Men gather on the shore to kill the beached whales. Ideally, most of the whales will strand far enough up on shore that it is unnecessary to secure them. However, those remaining in the shallows must be secured and hauled closer. Traditionally, this is done by driving a steel hook, or gaff, with a rope attached to it into the back of the whale. A new blunt hook inserted into an airsac in the whale’s blowhole has now been widely tested in practice and it is hoped that this new equipment may eventually replace the traditional gaff as the standard method for securing whales. The whale is killed using a sharp knife to cut down to sever the spinal cord, which also severs the major blood supply to the brain, ensuring both the loss of consciousness and death within seconds.These whale kills have occurred in the Faroe Islands for hundreds of years and are considered by Islanders to be an important part of their social culture. It is generally only Faroese men who take part in the killings while female islanders look on. The whale hunts have caused international outrage and have been roundly condemned as unnecessary and barbaric by conservation and animal rights groups around the world. However, Faroe Islanders vigorously defend their right to engage in the hunts. A Wikipedia entry on the subject notes:
Most Faroese maintain that it is their right to catch pilot whales given that they have done so for centuries. The Faroese whalers defend their actions before international organizations like Greenpeace with three arguments: one, that grindadráp is not a hunt as such, but a dráp meaning a kill (ie that they do not regularly take to sea just to hunt for pilot whales, but only kill those which are sighted swimming to close at land); two, that the pilot whale hunt does not exist for commercial reasons, but for internal food distribution among households; and three, they do not believe the pilot whale to be an endangered species.They further argue that most people in the modern world have become so far removed from the harsh realities of animal food production that they have formulated unrealistic notions of how food actually gets to their tables.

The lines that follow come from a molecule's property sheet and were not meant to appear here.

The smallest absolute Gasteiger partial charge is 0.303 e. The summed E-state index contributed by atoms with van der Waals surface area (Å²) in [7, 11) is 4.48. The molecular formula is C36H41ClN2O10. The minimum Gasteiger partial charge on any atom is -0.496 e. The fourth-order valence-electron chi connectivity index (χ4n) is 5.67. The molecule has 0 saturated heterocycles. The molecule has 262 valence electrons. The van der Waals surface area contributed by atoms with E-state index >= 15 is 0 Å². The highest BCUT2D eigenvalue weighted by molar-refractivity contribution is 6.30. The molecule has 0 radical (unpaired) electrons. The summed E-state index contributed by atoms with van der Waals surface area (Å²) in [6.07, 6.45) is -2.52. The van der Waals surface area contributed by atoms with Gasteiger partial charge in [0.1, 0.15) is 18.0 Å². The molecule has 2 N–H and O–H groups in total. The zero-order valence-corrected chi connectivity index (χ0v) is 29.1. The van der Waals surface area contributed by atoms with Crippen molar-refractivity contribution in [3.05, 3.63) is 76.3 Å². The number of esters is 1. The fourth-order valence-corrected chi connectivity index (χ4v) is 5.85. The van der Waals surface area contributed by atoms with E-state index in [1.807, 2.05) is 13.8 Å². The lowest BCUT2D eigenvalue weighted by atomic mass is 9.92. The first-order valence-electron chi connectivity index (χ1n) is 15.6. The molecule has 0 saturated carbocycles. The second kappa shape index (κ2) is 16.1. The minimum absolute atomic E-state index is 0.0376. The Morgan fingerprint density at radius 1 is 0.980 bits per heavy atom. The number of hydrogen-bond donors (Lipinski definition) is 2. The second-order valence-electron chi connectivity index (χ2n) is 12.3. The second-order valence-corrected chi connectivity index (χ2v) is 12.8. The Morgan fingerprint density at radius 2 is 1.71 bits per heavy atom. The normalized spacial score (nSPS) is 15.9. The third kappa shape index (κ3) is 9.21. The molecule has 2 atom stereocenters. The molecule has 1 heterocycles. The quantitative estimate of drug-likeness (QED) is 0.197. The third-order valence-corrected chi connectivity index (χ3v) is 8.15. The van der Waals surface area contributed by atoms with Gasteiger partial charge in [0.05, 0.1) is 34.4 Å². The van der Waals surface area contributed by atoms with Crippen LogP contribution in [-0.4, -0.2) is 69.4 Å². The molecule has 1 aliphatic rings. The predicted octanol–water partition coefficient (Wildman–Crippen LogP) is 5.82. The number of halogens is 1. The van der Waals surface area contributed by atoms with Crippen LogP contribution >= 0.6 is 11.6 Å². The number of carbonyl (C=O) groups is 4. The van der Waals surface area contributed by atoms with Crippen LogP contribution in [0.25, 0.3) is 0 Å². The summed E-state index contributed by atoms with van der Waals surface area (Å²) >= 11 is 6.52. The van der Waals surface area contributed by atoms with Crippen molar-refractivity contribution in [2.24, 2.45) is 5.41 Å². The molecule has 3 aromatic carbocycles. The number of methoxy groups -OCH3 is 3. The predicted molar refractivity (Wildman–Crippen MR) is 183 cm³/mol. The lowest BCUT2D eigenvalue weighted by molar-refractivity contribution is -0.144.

Denmark granted the Faroe Islands a measure of Home Rule as a self-governing populace in 1948. Over the years the ties to Denmark have gradually relaxed so that, whilst being part of the Kingdom of Denmark, the islands have their own parliament and flag and issue their own bank notes and stamps. The special status of the Faroe Islands means that their policies and tax regimes do not always coincide, indeed some differ greatly, with those of Denmark. For example, the Faroe Islands are not a member of the European Union and all trade is governed by special treaties with the EU. In November 2003 the Faroe Islands agreed with the EU and acceeded to membership of the Pan-European System of Cumulation of Origin. In principle this is a mutual free-trade agreement.Thus, demanding that Denmark put a stop to the slaughter may not be the most effective approach. The continuation of international condemnation and pressure to stop the whale kills might be more effectively aimed directly to the Faroe Islanders themselves.
Last updated: 6th November 2008
First published: 6th November 2008
Write-up by Brett M. Christensen